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Abeyadana Temple

Abeyadana temple was built during A.D 1102-1103. The temple is located at the north of the royal palace of King Kyanzittha. It is a temple of classical architecture, bases square and large porch in north where there lies a central pillar, and then a great sitting Buddha. Paintings are the true treasure of this temple and they are rich of teaching on the atmosphere of Bagan of the ancient time.

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Gubyaukgyi

Situated just to the left of the road as you enter Myinkaba, this temple was built in 1113 by Kyanzittha’s son Rajakumar, on his father’s death. Prince Rajakumar was the son of King Kyanzittha and the niece of a monk. Kyanzittha met the woman while he was a refugee before his time. Rajakumar was the rightful heir to the throne of Bagan. But Kyanzittha had designated his grandson, Alaungsithu, as heir, and Rajakumar relinquished his right. The temple is in an Indian style, the monument consists of a large shrine room attached to a smaller antechamber. The fine stuccowork on its exterior walls is in particularly good condition.

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Nagayon Temple

Slightly south of Myinkaba, this elegant and well-preserved temple was built by Kyanzittha. This is a place where the legend says that Kyanzittha was sheltered by a serpent known as while fleeing from his angry brother and predecessor Sawlu Min. Therefore during his reign over Bagan, King Kyanzittha built this temple with the name of “Nagayon” meaning “sheltered by serpent”.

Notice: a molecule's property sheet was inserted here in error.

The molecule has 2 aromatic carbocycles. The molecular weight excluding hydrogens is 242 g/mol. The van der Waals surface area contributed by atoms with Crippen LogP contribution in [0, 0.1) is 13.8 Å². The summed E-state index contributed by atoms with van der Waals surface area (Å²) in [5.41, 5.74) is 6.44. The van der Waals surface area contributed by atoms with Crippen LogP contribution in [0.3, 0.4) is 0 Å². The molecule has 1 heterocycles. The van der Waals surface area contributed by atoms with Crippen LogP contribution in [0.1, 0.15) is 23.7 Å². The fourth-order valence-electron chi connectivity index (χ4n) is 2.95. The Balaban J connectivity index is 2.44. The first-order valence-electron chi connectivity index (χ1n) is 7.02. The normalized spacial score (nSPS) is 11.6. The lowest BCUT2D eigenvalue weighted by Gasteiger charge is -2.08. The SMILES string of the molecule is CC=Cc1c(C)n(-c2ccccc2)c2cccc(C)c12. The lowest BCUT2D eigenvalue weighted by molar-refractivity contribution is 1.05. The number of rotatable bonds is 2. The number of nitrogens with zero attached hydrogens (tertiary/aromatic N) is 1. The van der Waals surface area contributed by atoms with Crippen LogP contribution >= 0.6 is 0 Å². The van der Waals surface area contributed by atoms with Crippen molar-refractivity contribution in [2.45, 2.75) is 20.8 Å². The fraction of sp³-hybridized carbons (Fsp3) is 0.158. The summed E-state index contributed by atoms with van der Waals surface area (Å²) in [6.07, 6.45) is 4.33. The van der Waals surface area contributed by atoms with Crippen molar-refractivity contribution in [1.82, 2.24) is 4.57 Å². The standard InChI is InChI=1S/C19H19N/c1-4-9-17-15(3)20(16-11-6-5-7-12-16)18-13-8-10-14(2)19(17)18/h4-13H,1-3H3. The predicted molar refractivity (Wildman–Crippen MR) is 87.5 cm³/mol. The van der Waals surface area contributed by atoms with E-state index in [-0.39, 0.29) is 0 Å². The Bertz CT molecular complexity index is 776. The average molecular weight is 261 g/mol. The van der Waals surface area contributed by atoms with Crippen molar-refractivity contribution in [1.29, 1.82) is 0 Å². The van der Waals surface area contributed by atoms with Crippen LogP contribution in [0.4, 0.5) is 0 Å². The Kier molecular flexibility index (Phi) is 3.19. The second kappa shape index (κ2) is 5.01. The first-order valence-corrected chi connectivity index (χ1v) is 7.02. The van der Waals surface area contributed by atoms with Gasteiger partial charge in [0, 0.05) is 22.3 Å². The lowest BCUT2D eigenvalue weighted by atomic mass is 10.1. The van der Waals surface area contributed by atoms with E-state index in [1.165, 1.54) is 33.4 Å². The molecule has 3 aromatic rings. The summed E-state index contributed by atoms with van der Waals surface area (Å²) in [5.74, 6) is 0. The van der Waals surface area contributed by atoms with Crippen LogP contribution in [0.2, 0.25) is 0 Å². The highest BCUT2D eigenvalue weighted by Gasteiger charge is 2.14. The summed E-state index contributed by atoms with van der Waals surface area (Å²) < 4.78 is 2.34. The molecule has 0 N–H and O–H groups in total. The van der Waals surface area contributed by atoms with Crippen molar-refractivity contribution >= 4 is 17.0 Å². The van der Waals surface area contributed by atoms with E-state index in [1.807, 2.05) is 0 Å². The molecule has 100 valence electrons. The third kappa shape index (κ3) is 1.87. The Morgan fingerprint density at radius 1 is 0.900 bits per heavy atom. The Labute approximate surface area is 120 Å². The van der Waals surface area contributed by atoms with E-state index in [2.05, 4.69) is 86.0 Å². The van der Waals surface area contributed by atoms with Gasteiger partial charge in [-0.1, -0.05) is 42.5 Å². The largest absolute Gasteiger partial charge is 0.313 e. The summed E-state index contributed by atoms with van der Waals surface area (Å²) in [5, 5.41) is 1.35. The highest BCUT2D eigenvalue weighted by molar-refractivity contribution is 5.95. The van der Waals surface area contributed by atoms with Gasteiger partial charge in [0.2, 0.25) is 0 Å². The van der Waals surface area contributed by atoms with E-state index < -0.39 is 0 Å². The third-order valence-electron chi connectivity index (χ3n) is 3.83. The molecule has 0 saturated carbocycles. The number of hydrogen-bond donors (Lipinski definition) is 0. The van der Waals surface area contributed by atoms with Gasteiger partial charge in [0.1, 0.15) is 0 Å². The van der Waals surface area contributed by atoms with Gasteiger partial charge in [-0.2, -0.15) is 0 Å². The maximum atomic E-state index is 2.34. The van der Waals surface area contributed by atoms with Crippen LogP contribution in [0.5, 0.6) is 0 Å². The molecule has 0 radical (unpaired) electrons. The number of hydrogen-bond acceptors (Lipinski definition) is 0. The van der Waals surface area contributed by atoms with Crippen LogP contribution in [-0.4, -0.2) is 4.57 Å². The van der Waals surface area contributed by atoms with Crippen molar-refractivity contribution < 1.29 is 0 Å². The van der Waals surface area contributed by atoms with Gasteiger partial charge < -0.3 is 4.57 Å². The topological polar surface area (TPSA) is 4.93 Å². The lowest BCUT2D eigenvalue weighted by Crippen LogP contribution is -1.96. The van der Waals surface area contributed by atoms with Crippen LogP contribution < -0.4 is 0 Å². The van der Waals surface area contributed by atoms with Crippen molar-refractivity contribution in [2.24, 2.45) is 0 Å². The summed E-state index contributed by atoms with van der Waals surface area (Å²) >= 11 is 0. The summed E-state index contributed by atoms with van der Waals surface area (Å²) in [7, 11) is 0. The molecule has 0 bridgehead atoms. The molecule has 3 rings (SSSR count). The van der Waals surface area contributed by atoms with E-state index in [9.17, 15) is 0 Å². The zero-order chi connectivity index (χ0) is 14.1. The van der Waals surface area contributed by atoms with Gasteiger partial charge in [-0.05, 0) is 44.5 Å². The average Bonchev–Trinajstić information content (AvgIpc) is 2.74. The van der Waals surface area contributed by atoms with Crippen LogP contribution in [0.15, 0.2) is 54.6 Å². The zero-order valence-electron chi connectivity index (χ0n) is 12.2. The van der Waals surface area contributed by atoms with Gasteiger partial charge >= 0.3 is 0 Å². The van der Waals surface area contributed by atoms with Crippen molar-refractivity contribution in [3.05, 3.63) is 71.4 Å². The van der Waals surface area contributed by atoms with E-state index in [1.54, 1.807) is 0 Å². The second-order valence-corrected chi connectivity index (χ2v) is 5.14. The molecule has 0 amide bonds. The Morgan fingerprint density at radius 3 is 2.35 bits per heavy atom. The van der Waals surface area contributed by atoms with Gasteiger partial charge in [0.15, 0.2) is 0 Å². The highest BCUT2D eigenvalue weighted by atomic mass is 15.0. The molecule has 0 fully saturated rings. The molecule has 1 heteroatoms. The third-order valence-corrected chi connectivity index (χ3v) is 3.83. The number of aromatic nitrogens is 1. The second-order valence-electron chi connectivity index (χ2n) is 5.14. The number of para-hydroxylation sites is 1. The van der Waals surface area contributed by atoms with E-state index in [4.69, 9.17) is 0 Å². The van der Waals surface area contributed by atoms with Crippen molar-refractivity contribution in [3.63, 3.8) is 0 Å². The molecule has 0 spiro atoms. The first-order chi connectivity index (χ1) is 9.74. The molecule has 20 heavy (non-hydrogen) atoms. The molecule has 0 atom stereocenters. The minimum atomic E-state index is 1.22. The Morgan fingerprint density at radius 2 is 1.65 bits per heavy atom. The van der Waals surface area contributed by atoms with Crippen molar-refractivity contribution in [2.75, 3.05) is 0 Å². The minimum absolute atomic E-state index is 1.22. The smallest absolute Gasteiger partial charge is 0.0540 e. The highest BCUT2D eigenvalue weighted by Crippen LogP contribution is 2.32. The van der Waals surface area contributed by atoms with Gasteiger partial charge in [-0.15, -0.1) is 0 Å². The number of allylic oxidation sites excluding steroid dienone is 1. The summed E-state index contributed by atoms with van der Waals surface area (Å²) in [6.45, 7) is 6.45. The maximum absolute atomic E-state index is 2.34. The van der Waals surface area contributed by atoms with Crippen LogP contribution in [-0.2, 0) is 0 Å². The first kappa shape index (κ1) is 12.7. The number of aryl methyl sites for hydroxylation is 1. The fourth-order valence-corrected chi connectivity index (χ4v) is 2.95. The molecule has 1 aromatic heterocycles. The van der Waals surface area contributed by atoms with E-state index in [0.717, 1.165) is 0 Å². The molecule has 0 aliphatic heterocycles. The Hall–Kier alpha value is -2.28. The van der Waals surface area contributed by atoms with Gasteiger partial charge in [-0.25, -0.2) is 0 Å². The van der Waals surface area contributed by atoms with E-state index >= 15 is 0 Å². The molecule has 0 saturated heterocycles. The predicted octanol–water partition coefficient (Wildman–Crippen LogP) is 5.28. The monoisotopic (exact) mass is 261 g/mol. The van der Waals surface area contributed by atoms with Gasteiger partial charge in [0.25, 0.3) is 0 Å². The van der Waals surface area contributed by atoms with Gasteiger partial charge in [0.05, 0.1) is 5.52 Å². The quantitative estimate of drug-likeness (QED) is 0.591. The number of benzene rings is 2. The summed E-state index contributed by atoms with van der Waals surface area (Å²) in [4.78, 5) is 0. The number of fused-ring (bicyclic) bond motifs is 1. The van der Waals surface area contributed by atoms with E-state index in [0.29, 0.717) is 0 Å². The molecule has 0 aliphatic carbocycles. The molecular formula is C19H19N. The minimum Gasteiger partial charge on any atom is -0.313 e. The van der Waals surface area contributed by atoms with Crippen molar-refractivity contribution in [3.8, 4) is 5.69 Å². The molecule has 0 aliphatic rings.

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Myazedi Pagoda

Next to the Gubyaukgyi stands the gilded Myazedi or ‘Emerald Stupa’. A four-sided pillar in a cage between the two monuments bears an inscription consecrating Gubyaukgyi and written in four languages – Pyu, Mon, Old Burmese and Pali. Its linguistic and historical significance is great since it establishes the Pyu as an important cultural influence in early Bagan and relates the chronology of the Bagan kings. The inscription was about the Prince Rajakumar’s feelings towards his father and the choice of the heir to the throne.

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Nanpaya Temple

Close behind the Manuha Pagoda, there is a shrine mostly known as “Nanpaya”. It is said to have been used as Manuha’s prison although there is little evidence supporting the legend. There is also another story saying that the shrine was originally Hindu. Supposedly his captors thought that using it as a prison would be easier than converting it to a Buddhist temple. But also some say that the temple was built by Manuha’s grand-nephew known as Prince Naga Thaman in the late 11th century.

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Seinnyet Nyima & Seinnyet Ama

Said to have been built by Seinnyet Queen in the 11th century A.D. but the design appears to belong to the later Burmese style of 13th century. It is a square temple with four entrances through projecting porches, the main one facing west. The superstructure consists of the usual terraces and a sikhara resting on a square basement. It constitutes a dual with the adjoining Seinnyet Nyima. It is a pagoda of an unusual type. The three receding square terraces and the bell-shaped dome do not differ much from those of other pagodas. But above the dome rests a ribbed, bowl-shaped disc-the amalaka or myrobalan fruit- which makes the Seinnyet Nyima a distinctive type. Above the bowl-shaped disc rises a truncated conical finial which is made distinctive by the pronounced rings encircling it. Traditionally assigned to 11th century A.D.